Leap date: February 7, 1971
Story by: John Hill & Scott Speherd
Teleplay by : Donald P. Bellisario & Scott Shepard
Directed by: Michael Zinberg
Original Air date: December 13, 1989
This time: Sam leaps into a graveyard. Looking around, a woman appears as if out of nowhere. She is Troian, a woman who believes her deceased husband, Julian, is trying to communicate with her. To prove it she hired Dr. Timothy Mintz, who Sam just leaped into.
Back at the family mansion, the housekeeper, Miss Stolz, makes it clear she does not like Sam. Troian’s brother, Jimmy, gives Sam a similarly icy reception, but more so thinking that he is feeding into her insanity and scamming her.
Al arrives and is creeped out by the setting. The house has a history of … oddities. Troian was a successful author, but after her husband died three years ago, she never got over it. Troian will drown herself in the same lake as Julian which Sam must prevent.
Troian wakes up to strange sounds and wet footprints in her bedroom. Following them, she goes to Julian’s study. There, she finds a painting she did for her husband’s last book. A neat trick since she threw it into the lake.
Mysterious paintings appear drawing Troian to the mausoleum where an earthquake hits, though Sam rescues her. In a visit to the remains of Julian, Sam finds a cassette player hooked up to a radio transmitter. Playing it produces a sound so high-pitched that only dogs can hear it, along with some women. Troian is not crazy; the voices are real.
It turns out Jimmy has been trying to get Troian to die for an insurance scheme. The two struggle, but Sam shows up to save Troian. During the struggle, three bodies ride up from the lake seemingly freed during the earthquake. They are Julian, but also a former wife and butler who drowned over a hundred years ago while they were cheating. The wife bears a more than striking resemblance to Miss Stolz who fades away. Sam leaps …
… into a kegger.
Stop talking to yourself: Sam compares leaping in to the impossible dream of Don Quixote.
Only Sam can see and hear: Al plays both Fox Mulder, believing in ghosts and Dana Scully, trying to find a logical explanation. Also, Troian and Jimmy can both hear him.
Mirror images that were not his own: While Jimmy and Troian argue over credentials, Sam looks at Dr. Mintz in the mirror.
Brush with history: Sam makes a passing reference to Indiana Jones, and though Troian in a writer, she probably wasn’t involved in the creation of the franchise.
It’s a science project: Jimmy is established as a techie, fixing the TV and using the radio transmitter to rig cassette tapes. The dog howls heard might be warnings of the earthquake.
Let’s up the rating: Sam teases Al about his proclivities in the mausoleum.
One more time: “I thought I could drive you to the funny farm, but I can see that’s not going to happen. You see I got this IOU to these bad dudes in Vegas.”
Jimmy ripping off the proverbial Scooby Do mask.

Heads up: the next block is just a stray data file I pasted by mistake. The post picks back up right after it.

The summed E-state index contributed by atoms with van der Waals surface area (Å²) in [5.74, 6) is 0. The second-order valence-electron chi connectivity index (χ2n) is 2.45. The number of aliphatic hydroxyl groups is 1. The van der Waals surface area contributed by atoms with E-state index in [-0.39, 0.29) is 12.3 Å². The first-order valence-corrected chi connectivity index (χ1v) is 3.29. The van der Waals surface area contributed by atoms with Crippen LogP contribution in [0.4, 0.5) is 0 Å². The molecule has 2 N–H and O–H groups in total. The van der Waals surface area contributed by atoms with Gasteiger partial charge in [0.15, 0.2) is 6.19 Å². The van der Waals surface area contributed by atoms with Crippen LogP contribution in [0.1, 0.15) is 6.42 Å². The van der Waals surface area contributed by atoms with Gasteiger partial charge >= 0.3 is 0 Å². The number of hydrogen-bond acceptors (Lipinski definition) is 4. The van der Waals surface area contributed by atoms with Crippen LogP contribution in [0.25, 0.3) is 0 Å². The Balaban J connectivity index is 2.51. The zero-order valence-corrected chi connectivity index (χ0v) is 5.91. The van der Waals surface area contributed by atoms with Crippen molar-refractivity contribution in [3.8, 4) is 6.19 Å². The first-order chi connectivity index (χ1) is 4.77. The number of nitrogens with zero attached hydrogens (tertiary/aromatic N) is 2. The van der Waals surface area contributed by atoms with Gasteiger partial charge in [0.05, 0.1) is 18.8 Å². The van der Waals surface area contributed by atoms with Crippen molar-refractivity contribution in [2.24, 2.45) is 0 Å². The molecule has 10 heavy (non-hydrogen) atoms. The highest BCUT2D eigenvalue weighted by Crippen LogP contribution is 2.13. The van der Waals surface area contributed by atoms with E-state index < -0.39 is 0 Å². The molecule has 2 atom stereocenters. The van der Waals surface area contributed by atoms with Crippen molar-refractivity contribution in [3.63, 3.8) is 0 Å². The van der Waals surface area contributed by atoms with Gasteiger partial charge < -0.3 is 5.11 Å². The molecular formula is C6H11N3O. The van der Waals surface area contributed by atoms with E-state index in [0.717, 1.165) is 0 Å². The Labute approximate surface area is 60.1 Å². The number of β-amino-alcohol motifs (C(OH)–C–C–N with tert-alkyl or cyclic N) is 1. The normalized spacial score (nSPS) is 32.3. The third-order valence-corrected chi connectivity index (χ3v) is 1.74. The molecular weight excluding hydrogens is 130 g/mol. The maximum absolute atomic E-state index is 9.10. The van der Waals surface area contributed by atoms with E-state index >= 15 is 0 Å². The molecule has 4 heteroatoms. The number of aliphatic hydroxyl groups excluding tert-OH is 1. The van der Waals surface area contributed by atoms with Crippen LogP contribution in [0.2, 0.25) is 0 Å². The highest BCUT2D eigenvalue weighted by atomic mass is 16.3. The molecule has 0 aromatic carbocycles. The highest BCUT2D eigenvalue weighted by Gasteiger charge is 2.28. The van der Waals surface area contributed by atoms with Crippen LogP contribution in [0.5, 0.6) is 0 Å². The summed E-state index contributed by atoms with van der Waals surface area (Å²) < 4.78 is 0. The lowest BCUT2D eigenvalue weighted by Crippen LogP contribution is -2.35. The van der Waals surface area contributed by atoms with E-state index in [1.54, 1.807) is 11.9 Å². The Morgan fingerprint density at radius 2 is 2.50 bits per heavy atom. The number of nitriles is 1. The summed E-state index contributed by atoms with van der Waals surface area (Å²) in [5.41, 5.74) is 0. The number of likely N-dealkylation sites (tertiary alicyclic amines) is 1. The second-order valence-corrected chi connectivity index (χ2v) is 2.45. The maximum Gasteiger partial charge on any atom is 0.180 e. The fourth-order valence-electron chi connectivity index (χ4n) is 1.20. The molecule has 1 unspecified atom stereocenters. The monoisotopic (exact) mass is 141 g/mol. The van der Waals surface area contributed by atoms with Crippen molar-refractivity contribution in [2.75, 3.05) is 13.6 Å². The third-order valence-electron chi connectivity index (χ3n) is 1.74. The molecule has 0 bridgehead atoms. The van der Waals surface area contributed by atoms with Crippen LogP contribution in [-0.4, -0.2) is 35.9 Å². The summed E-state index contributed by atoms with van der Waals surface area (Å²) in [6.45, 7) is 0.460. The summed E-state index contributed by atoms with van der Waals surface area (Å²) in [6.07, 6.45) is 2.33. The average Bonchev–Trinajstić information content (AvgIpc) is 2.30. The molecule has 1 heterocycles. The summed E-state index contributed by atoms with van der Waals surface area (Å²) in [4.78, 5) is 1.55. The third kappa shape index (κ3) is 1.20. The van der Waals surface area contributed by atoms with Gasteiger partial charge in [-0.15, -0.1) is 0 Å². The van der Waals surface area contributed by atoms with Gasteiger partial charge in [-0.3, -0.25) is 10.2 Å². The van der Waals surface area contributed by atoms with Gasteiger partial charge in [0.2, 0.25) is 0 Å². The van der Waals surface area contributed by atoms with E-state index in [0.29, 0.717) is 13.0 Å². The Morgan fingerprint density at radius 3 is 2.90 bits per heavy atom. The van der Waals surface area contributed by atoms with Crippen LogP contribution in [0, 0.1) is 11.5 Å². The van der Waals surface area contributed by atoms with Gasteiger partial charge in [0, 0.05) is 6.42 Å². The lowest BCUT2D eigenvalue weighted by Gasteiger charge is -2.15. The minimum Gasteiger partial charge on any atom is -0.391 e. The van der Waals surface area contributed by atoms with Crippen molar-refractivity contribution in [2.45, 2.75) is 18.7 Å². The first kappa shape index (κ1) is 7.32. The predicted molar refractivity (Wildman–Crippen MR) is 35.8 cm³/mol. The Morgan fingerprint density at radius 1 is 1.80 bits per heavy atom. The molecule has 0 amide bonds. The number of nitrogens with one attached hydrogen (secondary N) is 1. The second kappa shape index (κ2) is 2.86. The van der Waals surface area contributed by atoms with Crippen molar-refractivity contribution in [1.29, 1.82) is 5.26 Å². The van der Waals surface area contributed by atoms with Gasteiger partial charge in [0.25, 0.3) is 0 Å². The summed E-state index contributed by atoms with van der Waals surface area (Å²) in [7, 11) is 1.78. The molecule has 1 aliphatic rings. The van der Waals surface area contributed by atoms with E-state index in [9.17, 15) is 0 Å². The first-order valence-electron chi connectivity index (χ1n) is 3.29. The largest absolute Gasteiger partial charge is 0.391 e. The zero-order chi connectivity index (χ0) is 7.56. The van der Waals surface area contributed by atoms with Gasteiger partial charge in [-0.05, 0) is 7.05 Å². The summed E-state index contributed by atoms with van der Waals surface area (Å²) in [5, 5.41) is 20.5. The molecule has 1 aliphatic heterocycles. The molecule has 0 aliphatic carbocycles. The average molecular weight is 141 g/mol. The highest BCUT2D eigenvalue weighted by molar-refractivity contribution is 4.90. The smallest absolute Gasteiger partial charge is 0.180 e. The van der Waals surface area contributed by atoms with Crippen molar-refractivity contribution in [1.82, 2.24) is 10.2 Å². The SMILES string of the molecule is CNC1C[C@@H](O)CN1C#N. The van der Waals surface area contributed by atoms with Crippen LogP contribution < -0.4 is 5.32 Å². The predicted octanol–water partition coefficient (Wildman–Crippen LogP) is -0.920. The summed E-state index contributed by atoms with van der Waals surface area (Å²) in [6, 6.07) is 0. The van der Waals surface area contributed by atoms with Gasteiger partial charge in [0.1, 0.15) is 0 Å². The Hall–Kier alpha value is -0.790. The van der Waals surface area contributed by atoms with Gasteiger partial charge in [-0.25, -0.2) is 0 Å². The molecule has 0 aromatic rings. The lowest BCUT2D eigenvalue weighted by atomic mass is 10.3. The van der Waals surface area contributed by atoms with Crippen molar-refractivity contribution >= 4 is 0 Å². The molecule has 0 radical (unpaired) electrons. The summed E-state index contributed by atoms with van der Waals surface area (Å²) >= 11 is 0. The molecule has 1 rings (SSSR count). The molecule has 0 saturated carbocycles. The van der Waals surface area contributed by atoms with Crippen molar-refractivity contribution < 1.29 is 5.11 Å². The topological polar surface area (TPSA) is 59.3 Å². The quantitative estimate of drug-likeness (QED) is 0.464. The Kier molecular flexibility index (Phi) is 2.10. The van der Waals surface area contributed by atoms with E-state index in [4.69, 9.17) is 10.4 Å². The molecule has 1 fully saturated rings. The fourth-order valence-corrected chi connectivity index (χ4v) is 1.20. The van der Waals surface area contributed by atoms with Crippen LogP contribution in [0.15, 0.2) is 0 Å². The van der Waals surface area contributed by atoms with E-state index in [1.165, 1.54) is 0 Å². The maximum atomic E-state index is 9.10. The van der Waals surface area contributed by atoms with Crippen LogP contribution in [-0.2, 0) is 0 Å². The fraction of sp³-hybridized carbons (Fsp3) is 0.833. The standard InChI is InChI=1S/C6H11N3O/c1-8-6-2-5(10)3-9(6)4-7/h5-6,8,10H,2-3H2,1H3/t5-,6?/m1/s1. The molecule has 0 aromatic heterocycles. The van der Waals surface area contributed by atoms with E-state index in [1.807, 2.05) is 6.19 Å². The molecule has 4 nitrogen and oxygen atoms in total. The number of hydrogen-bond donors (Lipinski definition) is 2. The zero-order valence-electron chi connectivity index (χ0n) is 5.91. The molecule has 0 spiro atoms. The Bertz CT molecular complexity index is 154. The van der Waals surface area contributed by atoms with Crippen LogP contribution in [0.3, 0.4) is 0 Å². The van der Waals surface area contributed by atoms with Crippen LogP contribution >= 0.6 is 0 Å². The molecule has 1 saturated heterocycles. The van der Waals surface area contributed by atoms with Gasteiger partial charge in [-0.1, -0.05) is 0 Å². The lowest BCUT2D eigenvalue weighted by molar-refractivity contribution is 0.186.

The Rainbow Treknection: Carolyn Seymour played a pair of Romulans (Toerth and Taris) along with Mirasta Yale. She has had quite the storied history on screen.
Trivial Matters: There are some really big cameos in this. Series creator Donald P. Bellisario is Sam’s mirror image and writer Paul Brown is one of the bodies in the end.
The biggest guest in this episode is played by Bellisario’s then wife and writer of the series, Deborah Pratt.
Put right what once went wrong: “What happened, the storm knocked the power out?” “No, it was the Boogeyman.” I am a fan of Deborah Pratt the writer. She has written my favorite hour thus far, The Color of Truth, and has almost made a name for herself as the social justice queen with What Price Gloria? and So Help Me God. Robert Picardo wrote the Doctor centric Life Line episode and Jonathan Frakes cut his teeth directing several episodes of Trek, even through to this day. One of his earliest challenges was Cause and Effect which was a mess to put together even for a full-time director. Roxann Dawson and Robert Duncan McNeil are other 'directorial graduates' of Trek.
Deborah Pratt is not quite as successful. She has a history of acting with a stint on Magnum P.I. and Airwolf (both Bellisario productions), but she confuses despondent for bland. So much of this is a slog to go through and it is not helped by Pratt. Other than a scene where she is somewhat jovial, it is just boring to watch. She is grieving, but more goes through the motions more than anything else.
It is pretty obvious that Jimmy is the one behind everything. She is not doing it to herself and Stoltz is not either. Having a pool of three suspects including the victim is not that suspenseful with these clues around. Seymour is great at being mysterious and creepy, but does not go much beyond that, though she does freak out Sam and Al. The script does not really do any favors. If not for needing a quote for this review, I would not really remember much.
It is not all bad. There is a moment where Al asks to be centered on Sam and he moves a few feet in the same shot as Sam rushes in. He is more spooked than Sam knowing the history of the house and he has a fun moment where Sam teases him about proclivities, but it does not salvage the episode.
The worst hour of the series thus far.